Tuesday 27 May 2014

1,175 motorists caught beating red lights by new digital camera system three months after it was set up on 1 March 2014

By Toh Yong Chuan, The Straits Times, 26 May 2014

AN UPGRADED digital camera system has caught 1,175 motorists beating red lights, barely three months after it was set up.

In March, the police starting operating a new generation of digital cameras that do away with films at five traffic junctions.

Installation has been completed at 30 junctions and the upgrading of all 240 red light cameras will be completed by June next year, said the police in a progress update to The Straits Times last week.

These cameras work round the clock and the digital photographs of errant motorists can be retrieved remotely, unlike the older cameras which rely on films that have to be physically replaced when they run out.

The 30 junctions with the upgraded cameras include those in major roads like Victoria Street and Ang Mo Kio Avenue 1.

Almost 18,800 motorists were caught by the police for beating red lights last year, up slightly from about 18,700 in 2012.

The digital red light cameras are part of a broader plan by the police to use more cameras in law enforcement, including having them installed in patrol cars and Housing Board estates, and even having them worn by police officers during operations.

140 roads shortlisted for speed camera study
Roads in HDB estates like Yishun and residential areas included on list
By Toh Yong Chuan, The Straits Times, 26 May 2014


The police are installing more speed cameras and have shortlisted 140 roads to study whether new cameras can be installed to nab those who speed.

The list, obtained by The Straits Times, threw up some surprises.

Besides expressways where there are already permanent speed cameras and main roads such as Lornie Road where portable speed cameras are known to be used extensively, the list also included roads in Housing Board estates in Choa Chu Kang, Pasir Ris, Tampines, Woodlands and Yishun.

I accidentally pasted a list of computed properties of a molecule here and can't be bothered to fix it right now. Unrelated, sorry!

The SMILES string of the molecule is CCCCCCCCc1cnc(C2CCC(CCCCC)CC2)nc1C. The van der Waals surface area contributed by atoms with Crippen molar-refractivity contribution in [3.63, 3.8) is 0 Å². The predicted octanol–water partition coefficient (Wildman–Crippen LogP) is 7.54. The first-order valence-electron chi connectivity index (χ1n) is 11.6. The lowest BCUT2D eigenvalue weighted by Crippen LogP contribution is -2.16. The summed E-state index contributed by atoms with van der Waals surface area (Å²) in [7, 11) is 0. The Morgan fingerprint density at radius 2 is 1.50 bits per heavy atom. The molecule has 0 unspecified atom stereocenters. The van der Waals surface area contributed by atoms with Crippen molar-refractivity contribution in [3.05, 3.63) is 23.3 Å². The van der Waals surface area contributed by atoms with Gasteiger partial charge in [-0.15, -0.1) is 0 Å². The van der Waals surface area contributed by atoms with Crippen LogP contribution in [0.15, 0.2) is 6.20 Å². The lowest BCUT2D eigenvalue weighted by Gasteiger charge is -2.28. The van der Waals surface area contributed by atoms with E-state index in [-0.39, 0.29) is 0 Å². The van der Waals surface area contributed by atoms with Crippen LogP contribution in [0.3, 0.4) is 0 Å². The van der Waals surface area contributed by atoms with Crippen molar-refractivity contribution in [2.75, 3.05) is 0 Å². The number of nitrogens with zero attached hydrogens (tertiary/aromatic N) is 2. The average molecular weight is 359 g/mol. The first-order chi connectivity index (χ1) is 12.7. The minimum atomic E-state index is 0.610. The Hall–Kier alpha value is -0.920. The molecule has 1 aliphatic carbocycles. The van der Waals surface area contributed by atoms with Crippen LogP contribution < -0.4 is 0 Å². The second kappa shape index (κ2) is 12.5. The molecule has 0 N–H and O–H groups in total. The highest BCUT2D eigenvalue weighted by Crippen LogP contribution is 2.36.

Laid-back residential enclaves such as Serangoon Garden and Picadilly Circus near Seletar, where the speed limit is 50kmh, were also shortlisted.

The move follows a 6 per cent rise in the number of speeding tickets issued from 245,427 in 2012 to 260,512 last year.

Confirming the study, the police said it "will help to provide information such as optimal allocation of cameras... and where to place the speed cameras for effective deterrence".

But the police would not disclose how many permanent speed cameras are being used now or how many new ones they were looking to install.

The police said only that nearly 260 digital red light and speed cameras will be installed by the first half of next year.

They did not give a breakdown, but most of the 260 are cameras to capture motorists who drive past red lights, with only a small number of speed cameras, going by earlier reports.

There were 18 permanent speed cameras as at May 2012. On top of that, there are 56 known spots where the police use portable speed cameras to catch speedsters. They do not generally provide details of how these speed cameras are operated.

The police are also looking for experts to study accident trends on 200 roads, including those shortlisted.

Experts and residents back the expansion of the speed camera network.

"It is about time," said Ms Lee Bee Wah, Member of Parliament for Nee Soon GRC, when told that Yishun Avenue 1 is on the shortlist. She has been lobbying in Parliament for a camera to be installed along that road since 2012, saying that vehicles speed there.

Added Mr Hri Kumar Nair, chairman of the Government Parliamentary Committee for Home Affairs and Law: "Speed cameras are effective in causing vehicles to slow down in areas where they are located."

But not all roads are suitable for installing speed cameras. "Long straight stretches, where drivers tend to go faster than normal, are candidates," said a veteran road engineer who asked not to be named because he is looking to take part in the study.

"It is okay to drive faster on expressways because they are designed for faster speeds, but we don't want to encourage speeding at the wrong places," he added.

While supporting the use of speed cameras, Mr Alvin Tan, who lives off Upper Bukit Timah Road which is shortlisted for the study, said sufficient warning must be given to motorists to slow down.

"The purpose of speed cameras is to encourage safe driving, not collect fines from unsuspecting drivers," said the 48-year-old senior vice-president of a Singapore Exchange-listed company .

"Without sufficient warning, drivers who brake suddenly when they see the speed cameras can cause accidents, and that is dangerous," he added.

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